Some of Mr. Walton's opinions are also held by Peter Davis, the executive director of the Correctional Institution Inspection Committee (CIIC), a bipartisan governmental watchdog over the ODRC. The "Position Paper" of the CIIC stresses the need for Ohio legislators to address quickly the emerging unrest of Ohio prisoners. This unrest is creating a potential security threat to both prisoners and correctional officers, because of the APA's resistance to paroling those prisoners who have demonstrated initiative, moral courage, and the all important attitude adjustment that the parole board officials claim is so vital in determining who is a good parole risk. We, at FADS, urge you, families and citizens, to write for your copy of this "Position Paper" to get the CIIC's informed opinion as to the need for the APA to CHANGE its practices. You can get this copy by writing to:Correctional Institution Inspection Committee, 16 East Broad St., 9th Floor, Columbus, Ohio 43215. Simply request their "Position Paper" in writing, or call: 614-466-1990, and ask for it from any of the research assistants on duty. Once you have read it, write, call, email, fax, and bombard your duly elected representatives and senators, and the governor, or send them copies of the "Position Paper" for them to read, and hold them accountable as the public servants that they are. Prisoners, a copy of this paper is supposed to be in your prison legal library. You may have to ask for it. If it is not there, notify someone at the CIIC.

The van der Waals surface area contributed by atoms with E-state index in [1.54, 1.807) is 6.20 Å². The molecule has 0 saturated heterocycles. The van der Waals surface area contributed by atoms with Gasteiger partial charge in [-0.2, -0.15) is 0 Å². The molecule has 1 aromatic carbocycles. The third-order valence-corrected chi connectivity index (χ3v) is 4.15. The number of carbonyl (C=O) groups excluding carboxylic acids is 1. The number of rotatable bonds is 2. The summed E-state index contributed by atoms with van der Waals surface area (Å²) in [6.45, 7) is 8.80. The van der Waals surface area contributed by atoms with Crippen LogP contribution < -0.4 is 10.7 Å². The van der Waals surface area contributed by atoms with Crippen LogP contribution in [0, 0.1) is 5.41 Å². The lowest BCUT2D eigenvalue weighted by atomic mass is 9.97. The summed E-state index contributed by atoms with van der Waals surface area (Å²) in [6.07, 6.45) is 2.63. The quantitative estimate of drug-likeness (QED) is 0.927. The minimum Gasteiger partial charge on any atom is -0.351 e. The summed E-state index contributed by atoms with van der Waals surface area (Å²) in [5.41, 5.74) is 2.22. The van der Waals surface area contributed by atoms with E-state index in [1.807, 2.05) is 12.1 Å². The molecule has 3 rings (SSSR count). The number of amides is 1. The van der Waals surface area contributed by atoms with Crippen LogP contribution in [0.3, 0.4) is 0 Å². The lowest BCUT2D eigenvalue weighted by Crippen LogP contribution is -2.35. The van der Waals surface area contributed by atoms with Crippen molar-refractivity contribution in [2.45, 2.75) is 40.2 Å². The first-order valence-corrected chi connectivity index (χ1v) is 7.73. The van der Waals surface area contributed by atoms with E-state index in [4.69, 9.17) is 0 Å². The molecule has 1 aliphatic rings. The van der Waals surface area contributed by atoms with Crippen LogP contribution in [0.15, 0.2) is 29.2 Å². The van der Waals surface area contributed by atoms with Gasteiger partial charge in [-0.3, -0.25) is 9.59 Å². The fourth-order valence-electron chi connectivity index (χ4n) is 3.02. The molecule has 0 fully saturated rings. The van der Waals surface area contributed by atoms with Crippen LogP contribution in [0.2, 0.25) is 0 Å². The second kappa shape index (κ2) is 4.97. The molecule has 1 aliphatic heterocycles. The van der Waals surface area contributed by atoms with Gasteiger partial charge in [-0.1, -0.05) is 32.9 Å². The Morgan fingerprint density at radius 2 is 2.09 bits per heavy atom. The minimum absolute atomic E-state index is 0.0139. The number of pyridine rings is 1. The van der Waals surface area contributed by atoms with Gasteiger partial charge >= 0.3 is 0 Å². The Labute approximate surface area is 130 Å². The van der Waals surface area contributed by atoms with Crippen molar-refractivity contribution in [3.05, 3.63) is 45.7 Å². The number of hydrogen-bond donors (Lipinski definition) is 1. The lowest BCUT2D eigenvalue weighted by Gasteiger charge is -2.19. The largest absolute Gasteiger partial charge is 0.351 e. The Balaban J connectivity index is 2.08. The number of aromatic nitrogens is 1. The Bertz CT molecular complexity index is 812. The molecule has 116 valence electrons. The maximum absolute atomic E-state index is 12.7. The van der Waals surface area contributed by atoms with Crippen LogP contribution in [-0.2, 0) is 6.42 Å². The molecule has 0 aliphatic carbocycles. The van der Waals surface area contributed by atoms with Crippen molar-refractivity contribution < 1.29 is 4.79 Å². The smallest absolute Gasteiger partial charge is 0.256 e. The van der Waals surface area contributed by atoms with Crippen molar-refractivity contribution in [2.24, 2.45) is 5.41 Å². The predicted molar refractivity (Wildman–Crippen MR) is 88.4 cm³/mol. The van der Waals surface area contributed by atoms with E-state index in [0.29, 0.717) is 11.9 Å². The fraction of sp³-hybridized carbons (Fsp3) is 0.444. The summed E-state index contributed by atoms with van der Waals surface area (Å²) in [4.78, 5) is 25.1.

Also, let it be noted that this editor is a dues-paying member of CURE-OHIO. This editor does not necessarily agree with all that Mr. Walton has expressed in his comments directed toward CURE-OHIO. But, in the words of a great poet/visionary of a earlier time -- "Opposition is true friendship." For it is only when our opposition and disagreements are open, that thoughtful examination of each other's positions becomes possible. From there we must struggle onward, to reach that essential, but elusive, workable middle ground.